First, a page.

Friday, October 24, 2014 · 6:16 a.m.

Ooltewah youth wins Tennessee duck stamp art competition

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Jet Smith holds his artwork, “In Royal Company,” which won Best of Show in the 18th annual Tennessee federal junior duck stamp contest. The Ooltewah resident’s drawing featured a pair of king eiders. Also pictured (from left to right) are Joan Stevens of the U.S. Fish and Wildlife Service and Tennessee National Wildlife Refuge in Paris, Tenn.; Jet’s teacher, Karen Barton of the Agape Art School; Jet; and Barron Chase of the USFWS and Tennessee National Refuge. (Photo: Lee Wilmot, TWRA)

Jet Smith of Ooltewah is the Best of Show winner in the 18th annual Tennessee federal junior duck stamp art contest. He was recognized as this year’s overall winner at an awards ceremony held at Bass Pro in the Opry Mills Shopping Center in Nashville Saturday.

The Chattanooga area was well-represented in receiving honors in this year’s competition. Three winners are selected for each of the four grade divisions. There were six first-place winners from the area.

Jet, 15, is a 10th-grade home school student. He depicted a female and male king eider and used colored pencils in his winning artwork that he titled “In Royal Company.”

Jet competed in the 10th-12th grade division.

Rachael Skillman of Chattanooga was a first-place winner in the fourth-sixth grade division after earning a first-place award last year in the kindergarten-third grade category. The area swept first place in the seventh-ninth grade division with Caitlin Maupin (Ooltewah), Kelsey Skillman (Chattanooga) and McKenzie Covrig (Georgetown).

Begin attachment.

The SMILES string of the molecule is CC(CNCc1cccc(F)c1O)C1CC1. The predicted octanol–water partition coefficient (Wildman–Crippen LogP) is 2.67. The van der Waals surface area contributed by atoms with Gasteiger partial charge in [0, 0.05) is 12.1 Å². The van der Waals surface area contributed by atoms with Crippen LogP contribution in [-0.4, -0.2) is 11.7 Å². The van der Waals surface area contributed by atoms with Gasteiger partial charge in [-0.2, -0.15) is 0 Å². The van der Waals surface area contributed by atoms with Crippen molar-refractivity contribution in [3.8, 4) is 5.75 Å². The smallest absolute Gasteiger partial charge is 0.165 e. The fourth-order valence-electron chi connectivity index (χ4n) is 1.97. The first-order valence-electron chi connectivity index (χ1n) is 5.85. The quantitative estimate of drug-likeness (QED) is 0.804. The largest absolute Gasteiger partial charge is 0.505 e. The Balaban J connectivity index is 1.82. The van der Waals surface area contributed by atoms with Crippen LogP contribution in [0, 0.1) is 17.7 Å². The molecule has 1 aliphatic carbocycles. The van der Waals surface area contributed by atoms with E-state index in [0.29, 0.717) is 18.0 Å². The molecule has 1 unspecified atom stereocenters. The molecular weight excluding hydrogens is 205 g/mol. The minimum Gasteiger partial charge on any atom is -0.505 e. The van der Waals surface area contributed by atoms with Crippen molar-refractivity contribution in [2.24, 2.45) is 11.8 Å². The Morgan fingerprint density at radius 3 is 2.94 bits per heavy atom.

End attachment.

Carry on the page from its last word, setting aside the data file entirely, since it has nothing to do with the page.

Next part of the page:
Jet Smith depicted a female and male king eider and used colored pencils in his winning artwork that he titled “In Royal Company.” (Artwork: Jet Smith)

The U.S. Fish and Wildlife Service serves as the sponsor of the contest. The Tennessee Wildlife Resources Agency serves as a partner.

Jet’s winning artwork will appear on the Tennessee waterfowl stamp, which will be available early next year. Proceeds from the stamp’s sales go to benefit the waterfowl program. The state winner also advances to the national competition.

The 36 first-, second- and third-place Tennessee winners will also be on display at locations around the state throughout the following year. For more information about this program, display locations or to purchase a stamp, see the refuge website or call the Tennessee National Wildlife Refuge at 731-642-2091.

The Junior Duck Stamp Conservation and Design Program is an educational program designed to teach wetland habitat and waterfowl conservation to students in kindergarten through high school.

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